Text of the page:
The need for keratinized tissue around endosseous implants is controversial. Longitudinal clinical studies have failed to reveal major differences in the progression of lesions around implants placed in sites with or without keratinized mucosa.1 However, increasing the width of keratinized tissue may benefit peri-implant tissue health, including reduced plaque accumulation and mucosal inflammation.2
The free gingival graft (FGG) is one of the most common and predictable methods for augmenting gingival tissue dimensions.3 The use of FGG has some limitations because it requires an additional wound in the palatal area and success depends on the amount of donor tissue.4
There have been many attempts to overcome the donor tissue limitations and reduce pain at the donor site. The strip technique may maximize the area of gingival grafting and minimize trauma,5,6 and the expanded mesh graft method covers a larger area by stretching graft material.7
In this case report, the modified FGG technique increased keratinized tissue using less donor tissue by placing the graft material as apically as possible and leaving the periosteum coronal to the graft exposed.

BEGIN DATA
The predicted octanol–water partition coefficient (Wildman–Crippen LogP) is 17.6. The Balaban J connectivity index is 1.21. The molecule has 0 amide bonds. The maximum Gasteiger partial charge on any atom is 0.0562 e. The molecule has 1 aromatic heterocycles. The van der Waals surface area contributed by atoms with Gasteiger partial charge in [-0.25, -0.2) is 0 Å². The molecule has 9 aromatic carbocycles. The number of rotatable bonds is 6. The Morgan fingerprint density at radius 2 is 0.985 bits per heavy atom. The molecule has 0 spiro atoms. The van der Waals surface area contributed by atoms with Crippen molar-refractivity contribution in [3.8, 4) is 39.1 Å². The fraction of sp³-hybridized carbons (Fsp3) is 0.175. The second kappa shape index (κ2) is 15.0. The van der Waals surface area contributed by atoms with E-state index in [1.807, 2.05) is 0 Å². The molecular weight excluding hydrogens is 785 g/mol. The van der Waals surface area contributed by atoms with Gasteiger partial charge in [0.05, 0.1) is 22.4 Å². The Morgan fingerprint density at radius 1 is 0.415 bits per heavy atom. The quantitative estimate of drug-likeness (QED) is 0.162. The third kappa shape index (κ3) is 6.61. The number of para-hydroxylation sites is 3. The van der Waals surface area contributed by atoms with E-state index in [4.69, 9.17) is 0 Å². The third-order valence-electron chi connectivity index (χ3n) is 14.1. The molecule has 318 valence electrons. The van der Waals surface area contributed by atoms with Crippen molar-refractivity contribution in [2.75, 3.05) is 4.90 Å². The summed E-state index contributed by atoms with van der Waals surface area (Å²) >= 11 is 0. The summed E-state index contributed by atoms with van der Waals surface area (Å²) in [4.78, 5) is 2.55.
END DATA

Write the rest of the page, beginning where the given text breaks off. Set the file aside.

A 46-year-old woman seeking treatment for missing teeth was referred the Department of Prosthodontics. The patient had a noncontributory medical history and was not taking any medications associated with a compromised bone-healing response. Clinical and radiographic examinations revealed that the lower right premolar, first molar, and second molars were missing (Figures 1a through c). The mean width of keratinized tissue on the buccal side was <1 mm. Consulting with the patient on the treatment period and possible complications led to a plan for dental implants and both soft and hard tissue grafts. The patient received detailed explanation of the procedure and provided informed consent. An acrylic stent with a Marquis periodontal probe (Hu-Friedy, Chicago, lll) was used to make the measurements, including the vertical dimension of keratinized tissue.
Preoperative vertical dimension was the distance from the most apical keratinized tissue to the most coronal keratinized tissue, as the graft was placed as apically as possible and some portion of periosteum remained exposed. The dimensional changes in the width of keratinized tissue were considered shrinkage of the graft.